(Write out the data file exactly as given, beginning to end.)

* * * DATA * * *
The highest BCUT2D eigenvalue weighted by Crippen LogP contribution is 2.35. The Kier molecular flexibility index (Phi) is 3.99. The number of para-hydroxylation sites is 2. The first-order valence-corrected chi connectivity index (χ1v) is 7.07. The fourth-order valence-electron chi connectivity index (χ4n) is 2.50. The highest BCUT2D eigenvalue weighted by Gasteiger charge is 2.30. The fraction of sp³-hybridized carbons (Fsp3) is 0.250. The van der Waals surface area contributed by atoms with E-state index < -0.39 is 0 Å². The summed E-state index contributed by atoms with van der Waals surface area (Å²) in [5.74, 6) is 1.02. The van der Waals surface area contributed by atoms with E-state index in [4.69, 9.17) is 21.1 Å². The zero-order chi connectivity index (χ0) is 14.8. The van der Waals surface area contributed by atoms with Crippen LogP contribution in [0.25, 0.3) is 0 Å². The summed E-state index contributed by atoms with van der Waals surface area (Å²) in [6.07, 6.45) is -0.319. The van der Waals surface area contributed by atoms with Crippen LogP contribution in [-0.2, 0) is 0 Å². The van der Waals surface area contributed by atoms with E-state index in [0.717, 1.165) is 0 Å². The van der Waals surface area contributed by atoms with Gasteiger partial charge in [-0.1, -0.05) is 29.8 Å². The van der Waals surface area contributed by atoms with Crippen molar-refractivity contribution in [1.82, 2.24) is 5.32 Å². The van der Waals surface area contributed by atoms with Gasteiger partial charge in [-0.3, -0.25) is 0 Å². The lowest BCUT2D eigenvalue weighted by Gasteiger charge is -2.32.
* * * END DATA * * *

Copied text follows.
The highest BCUT2D eigenvalue weighted by Crippen LogP contribution is 2.35. The Kier molecular flexibility index (Phi) is 3.99. The number of para-hydroxylation sites is 2. The first-order valence-corrected chi connectivity index (χ1v) is 7.07. The fourth-order valence-electron chi connectivity index (χ4n) is 2.50. The highest BCUT2D eigenvalue weighted by Gasteiger charge is 2.30. The fraction of sp³-hybridized carbons (Fsp3) is 0.250. The van der Waals surface area contributed by atoms with E-state index < -0.39 is 0 Å². The summed E-state index contributed by atoms with van der Waals surface area (Å²) in [5.74, 6) is 1.02. The van der Waals surface area contributed by atoms with E-state index in [4.69, 9.17) is 21.1 Å². The zero-order chi connectivity index (χ0) is 14.8. The van der Waals surface area contributed by atoms with Crippen LogP contribution in [0.25, 0.3) is 0 Å². The summed E-state index contributed by atoms with van der Waals surface area (Å²) in [6.07, 6.45) is -0.319. The van der Waals surface area contributed by atoms with Crippen LogP contribution in [-0.2, 0) is 0 Å². The van der Waals surface area contributed by atoms with E-state index in [0.717, 1.165) is 0 Å². The van der Waals surface area contributed by atoms with Gasteiger partial charge in [-0.1, -0.05) is 29.8 Å². The van der Waals surface area contributed by atoms with Crippen molar-refractivity contribution in [1.82, 2.24) is 5.32 Å². The van der Waals surface area contributed by atoms with Gasteiger partial charge in [-0.3, -0.25) is 0 Å². The lowest BCUT2D eigenvalue weighted by Gasteiger charge is -2.32.